For any good developer, applications are like children. You spend countless hours nurturing them and preparing them for the real world. Sometimes they frustrate you, other times they give you tremendous pleasure. And in the end, you’re just downright proud.
You eagerly anticipate the day when your application can leave the house and enrich the world. But when that day comes, that’s not what happens at all. Instead, you get an angry phone call, because your application isn’t enriching anyone. In fact, its poor behavior is causing dread and anguish in your IT department. You’re accused of being a lousy parent. And you can’t believe your ears, because your application passed every test with flying colors before you unleashed it on the cold, hard world.
The problem isn’t that you’re a bad parent. In fact, you prepared your application to perform perfectly in your own environment. The problem is, when the application left the house, it was faced with foreign environment for which it was totally unprepared. As a result, it did not function as an "upstanding citizen" within that environment and became a problem child.
For developers of J2EE applications, this is an all-too familiar scenario. Your code is perfect, but the infrastructure team hasn’t configured its production environment properly, so it does not match the configurations in your development environment. As a result, your application misbehaves and has to be taken off line. It’s not your fault, but it is your problem.
To date, reconciling configuration settings has been a manual process; one that is error prone, resulting in application downtime and massive consumption of IT department resources. It also is a constant source of friction between developers and infrastructure teams.
Many IT organizations today are eliminating these issues by implementing new automated Application Infrastructure Configuration Management (AICM) solutions. These solutions impose strict configuration-management discipline on IT personnel across all environments - development, test, certification, production and hot standby - so that applications always behave the way they should.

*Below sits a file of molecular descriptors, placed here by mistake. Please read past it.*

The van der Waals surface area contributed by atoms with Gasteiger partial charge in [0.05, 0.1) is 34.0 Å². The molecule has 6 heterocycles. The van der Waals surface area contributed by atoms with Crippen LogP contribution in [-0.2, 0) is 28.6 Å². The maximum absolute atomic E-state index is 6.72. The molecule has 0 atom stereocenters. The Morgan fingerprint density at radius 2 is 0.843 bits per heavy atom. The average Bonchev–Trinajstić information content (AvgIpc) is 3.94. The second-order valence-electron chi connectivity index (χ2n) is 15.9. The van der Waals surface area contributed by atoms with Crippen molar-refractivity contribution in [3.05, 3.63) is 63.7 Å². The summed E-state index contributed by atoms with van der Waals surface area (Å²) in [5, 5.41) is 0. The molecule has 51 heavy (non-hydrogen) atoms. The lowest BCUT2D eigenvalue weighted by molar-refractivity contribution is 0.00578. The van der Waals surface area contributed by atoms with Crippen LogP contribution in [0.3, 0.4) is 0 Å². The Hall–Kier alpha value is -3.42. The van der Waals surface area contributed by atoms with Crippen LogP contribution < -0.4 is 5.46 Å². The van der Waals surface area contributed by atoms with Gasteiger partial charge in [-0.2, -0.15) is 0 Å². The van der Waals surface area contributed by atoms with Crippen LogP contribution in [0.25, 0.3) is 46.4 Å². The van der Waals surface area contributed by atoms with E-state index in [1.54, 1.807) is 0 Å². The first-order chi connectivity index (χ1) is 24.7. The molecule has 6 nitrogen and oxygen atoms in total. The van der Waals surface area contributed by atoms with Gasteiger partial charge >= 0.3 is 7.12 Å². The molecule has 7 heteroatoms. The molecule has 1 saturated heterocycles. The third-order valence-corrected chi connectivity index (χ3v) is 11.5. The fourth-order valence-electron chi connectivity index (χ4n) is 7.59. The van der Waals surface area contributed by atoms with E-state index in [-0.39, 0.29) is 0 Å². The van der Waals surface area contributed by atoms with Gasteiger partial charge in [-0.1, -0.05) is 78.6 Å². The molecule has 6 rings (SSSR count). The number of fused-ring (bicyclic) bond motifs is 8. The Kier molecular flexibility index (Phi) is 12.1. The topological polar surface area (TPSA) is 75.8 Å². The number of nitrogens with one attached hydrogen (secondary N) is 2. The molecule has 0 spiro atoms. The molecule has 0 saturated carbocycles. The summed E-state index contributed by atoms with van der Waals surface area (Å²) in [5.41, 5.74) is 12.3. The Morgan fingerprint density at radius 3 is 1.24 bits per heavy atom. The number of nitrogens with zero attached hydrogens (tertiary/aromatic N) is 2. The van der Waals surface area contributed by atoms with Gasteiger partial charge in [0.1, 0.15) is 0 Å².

The first step on the road to stopping applications from being deployed into improperly configured environments is admitting that the problem exists. Unfortunately, many organizations continue to live in denial.
The reality of J2EE development is that sending the application itself out into the real world is never enough. In order for it to behave reliably and predictably, you must also provide very specific instructions on how to configure the environment in which it runs.
Feel like you’re doing that already? Then why do your infrastructure people call you all the time complaining that your child is incorrigible?
If you have a good release process in place, you probably already have a method for capturing configuration settings and passing them along to players in the process downstream. This method can be as simple as a spreadsheet that describes various property settings, release notes, or some other document that describes configuration settings.
One problem with this approach, however, is that it still relies on human beings to translate what is in the document to what is actually configured in the application environment. As we’re all painfully aware, humans are an error prone species. And as long as we rely on humans to manually input and manage configurations, there are going to be frequent configuration errors.
A second problem is that this method relies on you, the developer, to update the documents that describe configuration and keep them accurate. With application environments becoming more complex, the opportunity for "fat fingering" configurations grows exponentially. Furthermore, even if you deliver a perfect configuration document, someone downstream is likely to screw it up and point the finger of guilt at you anyway.
In rare instances, developers pass along the actual configuration files they used during testing to drive the application environment. The problem with this approach, however, is that even when the